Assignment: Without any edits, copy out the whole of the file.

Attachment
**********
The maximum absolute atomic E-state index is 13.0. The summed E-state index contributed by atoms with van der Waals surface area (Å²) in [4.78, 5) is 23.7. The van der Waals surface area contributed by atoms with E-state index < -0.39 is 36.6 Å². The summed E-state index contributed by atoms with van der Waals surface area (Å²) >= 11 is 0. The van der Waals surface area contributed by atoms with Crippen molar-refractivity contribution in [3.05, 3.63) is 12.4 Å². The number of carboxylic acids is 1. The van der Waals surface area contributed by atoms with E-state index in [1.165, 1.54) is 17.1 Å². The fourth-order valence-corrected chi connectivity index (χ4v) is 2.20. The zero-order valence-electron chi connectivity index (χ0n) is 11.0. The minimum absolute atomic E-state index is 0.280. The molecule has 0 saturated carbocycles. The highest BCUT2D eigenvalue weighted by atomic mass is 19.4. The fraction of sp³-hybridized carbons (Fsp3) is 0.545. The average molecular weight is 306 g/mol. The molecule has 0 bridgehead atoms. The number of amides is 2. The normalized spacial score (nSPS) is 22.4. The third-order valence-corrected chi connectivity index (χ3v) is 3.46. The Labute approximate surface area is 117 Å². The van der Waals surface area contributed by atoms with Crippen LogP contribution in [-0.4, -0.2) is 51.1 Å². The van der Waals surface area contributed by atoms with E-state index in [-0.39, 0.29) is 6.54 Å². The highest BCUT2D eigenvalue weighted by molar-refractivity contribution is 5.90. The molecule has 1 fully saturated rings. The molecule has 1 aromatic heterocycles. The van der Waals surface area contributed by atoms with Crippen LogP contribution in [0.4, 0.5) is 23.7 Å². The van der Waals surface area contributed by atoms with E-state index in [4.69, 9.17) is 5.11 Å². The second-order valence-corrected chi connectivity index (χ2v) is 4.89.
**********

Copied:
The maximum absolute atomic E-state index is 13.0. The summed E-state index contributed by atoms with van der Waals surface area (Å²) in [4.78, 5) is 23.7. The van der Waals surface area contributed by atoms with E-state index < -0.39 is 36.6 Å². The summed E-state index contributed by atoms with van der Waals surface area (Å²) >= 11 is 0. The van der Waals surface area contributed by atoms with Crippen molar-refractivity contribution in [3.05, 3.63) is 12.4 Å². The number of carboxylic acids is 1. The van der Waals surface area contributed by atoms with E-state index in [1.165, 1.54) is 17.1 Å². The fourth-order valence-corrected chi connectivity index (χ4v) is 2.20. The zero-order valence-electron chi connectivity index (χ0n) is 11.0. The minimum absolute atomic E-state index is 0.280. The molecule has 0 saturated carbocycles. The highest BCUT2D eigenvalue weighted by atomic mass is 19.4. The fraction of sp³-hybridized carbons (Fsp3) is 0.545. The average molecular weight is 306 g/mol. The molecule has 0 bridgehead atoms. The number of amides is 2. The normalized spacial score (nSPS) is 22.4. The third-order valence-corrected chi connectivity index (χ3v) is 3.46. The Labute approximate surface area is 117 Å². The van der Waals surface area contributed by atoms with Crippen LogP contribution in [-0.4, -0.2) is 51.1 Å². The van der Waals surface area contributed by atoms with E-state index in [-0.39, 0.29) is 6.54 Å². The highest BCUT2D eigenvalue weighted by molar-refractivity contribution is 5.90. The molecule has 1 fully saturated rings. The molecule has 1 aromatic heterocycles. The van der Waals surface area contributed by atoms with Crippen LogP contribution in [0.4, 0.5) is 23.7 Å². The van der Waals surface area contributed by atoms with E-state index in [4.69, 9.17) is 5.11 Å². The second-order valence-corrected chi connectivity index (χ2v) is 4.89.